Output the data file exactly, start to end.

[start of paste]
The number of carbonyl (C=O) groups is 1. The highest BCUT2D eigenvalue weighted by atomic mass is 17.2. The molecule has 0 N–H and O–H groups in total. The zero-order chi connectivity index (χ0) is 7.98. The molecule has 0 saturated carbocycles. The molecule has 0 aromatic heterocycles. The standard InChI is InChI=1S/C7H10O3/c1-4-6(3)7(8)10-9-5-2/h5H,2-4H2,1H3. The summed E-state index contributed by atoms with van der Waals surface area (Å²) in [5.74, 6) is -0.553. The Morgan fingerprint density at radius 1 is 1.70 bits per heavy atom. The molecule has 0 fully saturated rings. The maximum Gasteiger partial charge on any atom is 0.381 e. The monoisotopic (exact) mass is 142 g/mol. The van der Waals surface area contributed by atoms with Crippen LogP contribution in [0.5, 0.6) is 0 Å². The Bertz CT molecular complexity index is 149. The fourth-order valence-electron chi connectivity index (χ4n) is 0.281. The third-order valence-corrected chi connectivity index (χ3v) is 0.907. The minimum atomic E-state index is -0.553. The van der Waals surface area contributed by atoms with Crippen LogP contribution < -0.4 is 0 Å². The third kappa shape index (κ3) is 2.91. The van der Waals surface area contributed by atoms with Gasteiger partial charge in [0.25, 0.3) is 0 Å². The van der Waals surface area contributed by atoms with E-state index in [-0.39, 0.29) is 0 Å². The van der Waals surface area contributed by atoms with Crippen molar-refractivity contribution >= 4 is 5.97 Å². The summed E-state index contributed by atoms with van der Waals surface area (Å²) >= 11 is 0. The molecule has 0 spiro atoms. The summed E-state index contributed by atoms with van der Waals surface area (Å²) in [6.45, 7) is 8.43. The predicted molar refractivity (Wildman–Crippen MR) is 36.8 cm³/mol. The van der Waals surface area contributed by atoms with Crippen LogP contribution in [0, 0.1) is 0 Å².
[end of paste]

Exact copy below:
The number of carbonyl (C=O) groups is 1. The highest BCUT2D eigenvalue weighted by atomic mass is 17.2. The molecule has 0 N–H and O–H groups in total. The zero-order chi connectivity index (χ0) is 7.98. The molecule has 0 saturated carbocycles. The molecule has 0 aromatic heterocycles. The standard InChI is InChI=1S/C7H10O3/c1-4-6(3)7(8)10-9-5-2/h5H,2-4H2,1H3. The summed E-state index contributed by atoms with van der Waals surface area (Å²) in [5.74, 6) is -0.553. The Morgan fingerprint density at radius 1 is 1.70 bits per heavy atom. The molecule has 0 fully saturated rings. The maximum Gasteiger partial charge on any atom is 0.381 e. The monoisotopic (exact) mass is 142 g/mol. The van der Waals surface area contributed by atoms with Crippen LogP contribution in [0.5, 0.6) is 0 Å². The Bertz CT molecular complexity index is 149. The fourth-order valence-electron chi connectivity index (χ4n) is 0.281. The third-order valence-corrected chi connectivity index (χ3v) is 0.907. The minimum atomic E-state index is -0.553. The van der Waals surface area contributed by atoms with Crippen LogP contribution < -0.4 is 0 Å². The third kappa shape index (κ3) is 2.91. The van der Waals surface area contributed by atoms with Gasteiger partial charge in [0.25, 0.3) is 0 Å². The van der Waals surface area contributed by atoms with E-state index in [-0.39, 0.29) is 0 Å². The van der Waals surface area contributed by atoms with Crippen molar-refractivity contribution >= 4 is 5.97 Å². The summed E-state index contributed by atoms with van der Waals surface area (Å²) >= 11 is 0. The molecule has 0 spiro atoms. The summed E-state index contributed by atoms with van der Waals surface area (Å²) in [6.45, 7) is 8.43. The predicted molar refractivity (Wildman–Crippen MR) is 36.8 cm³/mol. The van der Waals surface area contributed by atoms with Crippen LogP contribution in [0, 0.1) is 0 Å².